‘A new scientific truth does not triumph by convincing its opponents and making them see the light, but rather because its opponents eventually die, and a new generation grows up that is familiar with it.’ This principle was famously laid out by German theoretical physicist Max Planck in 1950 and it turns out that he was right, according to a new study.

The work investigates how the premature death of a star scientist working in the life sciences affects the literature. It finds that collaborators of star researchers publish fewer papers in the field after their prominent colleague’s death, while the field sees a boost in studies by researchers that didn’t collaborate with the superstar.

The study authors identify the most eminent life scientists based on various criteria, including who attracted the most funding, garnered the most citations, registered the most patents, received early-career awards and were members of the US National Academy of Sciences and the National Academy of Medicine.

That left them with 452 scientists, 85% of whom died before the age of 70. The superstar scientists in the sample, who all passed away between 1975 and 2003, received an average of $16.6 million (£13.5 million) in grant funding from the US National Institute of Health, published 138 papers and accumulated 8341 citations.

When a superstar dies, their subfields expand a little, says study co-author Pierre Azoulay, a professor of management at the Massachusetts Institute of Technology in Cambridge. But within those subfields, the number of papers authored by former collaborators of star scientists collapses ‘very drastically’, Azoulay says, while the number of papers by non-collaborators rises markedly.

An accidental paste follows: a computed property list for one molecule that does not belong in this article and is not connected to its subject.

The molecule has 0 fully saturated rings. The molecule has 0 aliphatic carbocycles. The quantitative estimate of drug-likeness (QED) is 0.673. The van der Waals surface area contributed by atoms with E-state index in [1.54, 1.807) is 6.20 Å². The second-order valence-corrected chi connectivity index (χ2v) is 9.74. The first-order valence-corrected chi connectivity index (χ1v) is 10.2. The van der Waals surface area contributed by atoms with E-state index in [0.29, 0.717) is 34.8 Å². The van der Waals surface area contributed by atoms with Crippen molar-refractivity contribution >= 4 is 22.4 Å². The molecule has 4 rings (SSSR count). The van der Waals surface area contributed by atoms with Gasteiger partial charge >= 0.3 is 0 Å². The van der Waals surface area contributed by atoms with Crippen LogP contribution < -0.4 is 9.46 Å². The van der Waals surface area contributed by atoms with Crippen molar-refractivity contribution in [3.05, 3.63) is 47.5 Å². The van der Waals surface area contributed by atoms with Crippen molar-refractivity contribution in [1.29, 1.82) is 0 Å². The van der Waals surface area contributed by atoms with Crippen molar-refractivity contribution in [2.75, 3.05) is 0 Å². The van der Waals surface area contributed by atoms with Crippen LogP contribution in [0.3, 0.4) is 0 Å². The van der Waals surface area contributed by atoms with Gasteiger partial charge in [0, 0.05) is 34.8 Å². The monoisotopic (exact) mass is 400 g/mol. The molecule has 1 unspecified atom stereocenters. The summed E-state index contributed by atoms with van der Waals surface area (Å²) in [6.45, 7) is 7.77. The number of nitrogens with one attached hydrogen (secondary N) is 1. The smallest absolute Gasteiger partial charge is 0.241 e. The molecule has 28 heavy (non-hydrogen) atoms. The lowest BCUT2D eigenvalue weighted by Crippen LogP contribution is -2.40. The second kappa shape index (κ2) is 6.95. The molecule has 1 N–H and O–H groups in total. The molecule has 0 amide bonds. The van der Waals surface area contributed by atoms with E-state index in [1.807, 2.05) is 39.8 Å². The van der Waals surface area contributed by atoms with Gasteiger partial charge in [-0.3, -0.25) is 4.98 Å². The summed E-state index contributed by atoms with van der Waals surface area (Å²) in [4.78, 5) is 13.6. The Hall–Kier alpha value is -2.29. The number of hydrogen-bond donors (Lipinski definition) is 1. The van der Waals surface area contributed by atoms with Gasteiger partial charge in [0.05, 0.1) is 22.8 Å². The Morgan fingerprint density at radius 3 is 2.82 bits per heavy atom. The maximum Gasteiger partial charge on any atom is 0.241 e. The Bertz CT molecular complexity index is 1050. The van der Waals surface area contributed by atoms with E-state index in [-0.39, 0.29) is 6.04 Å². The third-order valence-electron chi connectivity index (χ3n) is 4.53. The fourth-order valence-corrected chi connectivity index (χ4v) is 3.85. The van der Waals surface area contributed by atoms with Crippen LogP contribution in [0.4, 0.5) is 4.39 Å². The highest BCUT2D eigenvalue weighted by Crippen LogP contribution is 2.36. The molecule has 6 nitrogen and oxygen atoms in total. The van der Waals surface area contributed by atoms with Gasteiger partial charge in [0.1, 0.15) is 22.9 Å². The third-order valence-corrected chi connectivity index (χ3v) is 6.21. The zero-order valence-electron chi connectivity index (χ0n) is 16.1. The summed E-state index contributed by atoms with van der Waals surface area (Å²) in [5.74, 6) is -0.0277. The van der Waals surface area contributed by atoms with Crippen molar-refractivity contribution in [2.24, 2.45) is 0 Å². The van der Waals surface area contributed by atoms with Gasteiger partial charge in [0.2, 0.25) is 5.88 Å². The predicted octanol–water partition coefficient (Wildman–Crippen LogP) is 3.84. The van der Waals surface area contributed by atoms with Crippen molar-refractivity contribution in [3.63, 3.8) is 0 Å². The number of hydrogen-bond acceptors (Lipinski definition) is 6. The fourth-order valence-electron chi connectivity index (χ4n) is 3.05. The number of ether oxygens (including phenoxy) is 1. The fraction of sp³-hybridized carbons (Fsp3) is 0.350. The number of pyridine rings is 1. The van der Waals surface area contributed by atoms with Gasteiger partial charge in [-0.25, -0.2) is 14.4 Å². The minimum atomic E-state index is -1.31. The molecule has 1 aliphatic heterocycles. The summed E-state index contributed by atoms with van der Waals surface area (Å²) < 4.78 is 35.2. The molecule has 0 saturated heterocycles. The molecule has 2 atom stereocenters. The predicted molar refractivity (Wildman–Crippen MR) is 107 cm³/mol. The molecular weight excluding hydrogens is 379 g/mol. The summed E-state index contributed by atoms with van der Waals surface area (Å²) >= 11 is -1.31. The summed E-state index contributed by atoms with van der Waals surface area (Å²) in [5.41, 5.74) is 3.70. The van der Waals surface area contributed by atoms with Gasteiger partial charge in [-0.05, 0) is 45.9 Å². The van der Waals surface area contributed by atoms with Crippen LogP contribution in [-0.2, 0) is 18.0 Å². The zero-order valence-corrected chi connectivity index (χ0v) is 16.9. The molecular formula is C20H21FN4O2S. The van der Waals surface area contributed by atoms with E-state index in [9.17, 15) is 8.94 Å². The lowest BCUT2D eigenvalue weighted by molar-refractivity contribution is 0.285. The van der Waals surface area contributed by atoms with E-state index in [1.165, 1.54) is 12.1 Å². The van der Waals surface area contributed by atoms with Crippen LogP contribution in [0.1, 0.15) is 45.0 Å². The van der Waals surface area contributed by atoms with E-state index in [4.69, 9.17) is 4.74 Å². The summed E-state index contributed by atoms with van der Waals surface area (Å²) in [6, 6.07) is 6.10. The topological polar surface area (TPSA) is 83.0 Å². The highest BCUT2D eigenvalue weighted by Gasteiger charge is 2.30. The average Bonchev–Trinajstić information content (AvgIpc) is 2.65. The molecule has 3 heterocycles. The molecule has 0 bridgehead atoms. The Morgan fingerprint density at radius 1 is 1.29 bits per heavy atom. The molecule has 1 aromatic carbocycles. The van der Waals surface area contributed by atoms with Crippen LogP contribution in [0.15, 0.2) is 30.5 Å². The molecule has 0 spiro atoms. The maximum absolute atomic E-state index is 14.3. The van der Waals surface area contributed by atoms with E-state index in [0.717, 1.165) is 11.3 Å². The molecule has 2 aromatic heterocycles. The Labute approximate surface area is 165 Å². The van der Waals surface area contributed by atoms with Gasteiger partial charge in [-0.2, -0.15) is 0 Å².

What’s more, Azoulay explains, most non-collaborators tend to be new to the subfield rather than existing competitors to the deceased star. He speculates that outsiders perceive fields to be closed and therefore stay away while stars are alive.

Azoulay thinks researchers, policymakers, funders and publishers need to be more aware that this is happening. He calls for more policy experimentation to test whether fields should be more open to newcomers. ‘The people who are being blocked today for the right or wrong reasons may well be the people who will do the blocking tomorrow.’

Until the star’s death, researchers within a subfield largely tend to cite each other and stick to collaborating with one another, Azoulay says. In some cases, he adds, even after a star dies, they leave behind a ‘rearguard of disciples’ who serve as editors, on funding committees, or other positions of power. ‘When that’s the case, we also see much less entry post death.’

The study doesn’t show that superstars are bad or behave unethically, Azoulay stresses. Instead, he says, it suggests that once people reach the top, it’s difficult for them or their ideas to be dislodged. ‘If I’m successful, I will get to set the intellectual agenda for my field and that’s exciting,’ Azoulay says, but ‘the evidence we present hints that people are overdoing it’.

‘I would hope that most scientists are benevolent rather than despotic,’ says Adrian Barnett, a statistician and metascience researcher at Queensland University of Technology in Australia, who was not involved in the study. ‘The despots may be noisier and create memorable anecdotes, but all basic scientific training emphasises the need to change your mind based on new findings. This is what separates us from zealots.’